self-study vs. group-study

2 Reasons Why Self-Study Is Better than Group-Study

Do you envy your classmates who study in a group? After all, it’s not easy to get illustrious classmates to rub brains with and get the benefit of knowledge of others.

If you do… then, well, you don’t need to. Because you, as a lone soul furrowing through your books and notes, are likely studying more efficiently than your classmates studying in a group.

In this post, I’ll enumerate reasons for and against group-study, and talk why self-study is better. Although there are several arguments in favor of and against each, two very fundamentals of efficient study – how you learn something and how you focus – go in favor of self-study, which kind of outweigh other factors.

That, however, doesn’t mean group-study shouldn’t get a place in your schedule. It should. As you’ll figure out in the latter part of the post, it trumps (no political connotations!) self-study under one condition.

study in daylight to increase productivity

Study Longer Without Getting Tired: Study in Daylight

Sunlight is better known for synthesis of vitamin D in our bodies and for improving our moods. But what is less appreciated is that it can also make us more productive.

If you study in sunlight (not direct exposure, though), you’ll be significantly more alert, less drowsy in the afternoon, thereby increasing your productivity. As a result, you’ll have a more effective study schedule and you’ll be able to study longer without getting tired.

test anxiety

How to Overcome Test-Taking Anxiety – Steps for 4 Phases of the Exam?

Have you ever sabotaged your chances in an exam because you were overly nervous?

Have you blanked-out, even for minutes?

Or have you find it difficult to concentrate while taking a test?

Burdened by expectations, fear of failure, and poor time management skills among other reasons, many students face these situations.

According to this study, 25 to 40 percent of students experience test anxiety. And, as you may have experienced, anxiety can have deleterious effect on your performance. One study found that highly test-anxious students score about 12 percentile points below their less anxious peers. This is average, though; some, of course, perform way below this.

You may be prepared to the teeth, but test-anxiety may still undo weeks and months of hard work in a matter of few hours.

And when?

When it probably matters the most!

what to eat when studying

What to Eat When Studying for Better Focus and Energy?

You would’ve heard it all – eat every 2-3 hours, don’t have too much caffeine, keep hydrated, eat healthy, and so on.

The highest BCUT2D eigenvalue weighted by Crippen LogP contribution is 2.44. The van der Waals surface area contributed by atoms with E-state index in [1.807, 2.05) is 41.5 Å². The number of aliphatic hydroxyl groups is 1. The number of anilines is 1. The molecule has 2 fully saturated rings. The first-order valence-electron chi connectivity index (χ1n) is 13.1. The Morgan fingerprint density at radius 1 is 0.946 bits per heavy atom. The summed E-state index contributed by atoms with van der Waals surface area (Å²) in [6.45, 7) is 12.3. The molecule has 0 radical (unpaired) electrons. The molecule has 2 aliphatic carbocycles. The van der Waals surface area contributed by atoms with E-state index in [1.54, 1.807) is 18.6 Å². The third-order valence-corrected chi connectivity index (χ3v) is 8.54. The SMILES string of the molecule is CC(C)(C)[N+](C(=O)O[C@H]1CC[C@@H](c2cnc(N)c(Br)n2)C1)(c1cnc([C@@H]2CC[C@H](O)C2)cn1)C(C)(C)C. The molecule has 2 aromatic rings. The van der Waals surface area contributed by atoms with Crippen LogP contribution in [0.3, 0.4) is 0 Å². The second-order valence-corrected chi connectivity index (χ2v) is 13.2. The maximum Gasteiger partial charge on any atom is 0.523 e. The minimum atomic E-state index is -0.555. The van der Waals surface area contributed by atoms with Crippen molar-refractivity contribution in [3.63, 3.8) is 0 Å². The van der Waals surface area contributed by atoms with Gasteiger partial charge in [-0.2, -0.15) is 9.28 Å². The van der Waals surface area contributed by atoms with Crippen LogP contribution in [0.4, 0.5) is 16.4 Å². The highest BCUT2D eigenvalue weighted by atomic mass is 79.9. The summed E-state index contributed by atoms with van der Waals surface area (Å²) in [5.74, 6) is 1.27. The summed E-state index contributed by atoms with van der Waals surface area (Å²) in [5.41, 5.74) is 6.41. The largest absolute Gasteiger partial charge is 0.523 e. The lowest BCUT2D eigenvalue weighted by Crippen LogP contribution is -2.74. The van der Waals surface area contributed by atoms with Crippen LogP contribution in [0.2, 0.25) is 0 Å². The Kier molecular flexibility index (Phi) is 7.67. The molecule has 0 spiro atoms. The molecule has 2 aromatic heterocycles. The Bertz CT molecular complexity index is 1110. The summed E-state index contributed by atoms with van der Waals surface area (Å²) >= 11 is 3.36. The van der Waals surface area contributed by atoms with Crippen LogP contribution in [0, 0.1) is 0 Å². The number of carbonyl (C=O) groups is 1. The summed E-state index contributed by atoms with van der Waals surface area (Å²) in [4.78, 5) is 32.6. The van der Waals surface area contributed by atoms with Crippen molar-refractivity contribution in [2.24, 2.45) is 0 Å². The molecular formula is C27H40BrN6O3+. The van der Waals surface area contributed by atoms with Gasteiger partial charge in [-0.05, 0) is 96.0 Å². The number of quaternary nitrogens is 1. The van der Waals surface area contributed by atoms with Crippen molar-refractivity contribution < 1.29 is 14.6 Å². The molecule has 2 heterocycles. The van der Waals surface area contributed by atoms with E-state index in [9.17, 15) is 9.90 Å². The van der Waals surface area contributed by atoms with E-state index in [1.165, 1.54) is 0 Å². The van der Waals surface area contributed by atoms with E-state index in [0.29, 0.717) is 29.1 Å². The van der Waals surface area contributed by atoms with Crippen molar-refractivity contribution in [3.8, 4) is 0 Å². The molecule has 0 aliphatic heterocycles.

But do you know that certain types of food, which also happen to be the most regularly consumed by students, can send your energy level soaring to the top of the rollercoaster, and in short time, to its lowest point. And this crash can deprive you of the much needed energy to focus on the task at hand, including studying, something you can prevent by a better choice of what you eat or drink.

Imagine, this happening during an important day, say the day you’re taking an important test or the day you really need to slog at high efficiency to pull off that last-minute submission.

why take study breaks?

Why Study-Breaks? What Are Some Effective Study-Break Ideas?

Alejandro Lleras, Associate Professor of Psychology at University of Illinois at Urbana-Champaign, in his acclaimed study, found that brief diversion from your task can dramatically improve your ability to focus on a task for prolonged periods.

Your experience, too, will tell you that when you study without break for long duration, say 90 minutes, you tend to lose focus, your mind starts wavering.

So, if you’ve been slogging hard for over an hour on your assignment or for exam, you may be working well below your potential. Wasting time, in other words.

Moreover, you also need to be intentional about what you should be doing during those study-breaks, otherwise they’ll be less effective.

In this post, I’ll first cover why study breaks make you more productive and, toward the end, what are some good and some bad study-break ideas.

HBS-Stanford dual admits

Why Bloomberg Survey on HBS-Stanford Dual Admits Is Not Representative?

A 2015 Bloomberg survey throws up surprising data on HBS-Stanford rivalry on MBA admissions. Of 63 dual admits (a good sample size considering that only about 150-odd applicants get accepted to both the schools) they surveyed, 56% opted for Stanford, 22% for HBS, and a whopping 22% for a school other than the two.

In this post, I’ll analyze the aforesaid data, using independent data on yield, number of dual admits, and number of accepted applicants, and show why it is not representative of the choices made by HBS-Stanford dual admits in the class of 2014.

(Warning: the analysis involves some calculation.)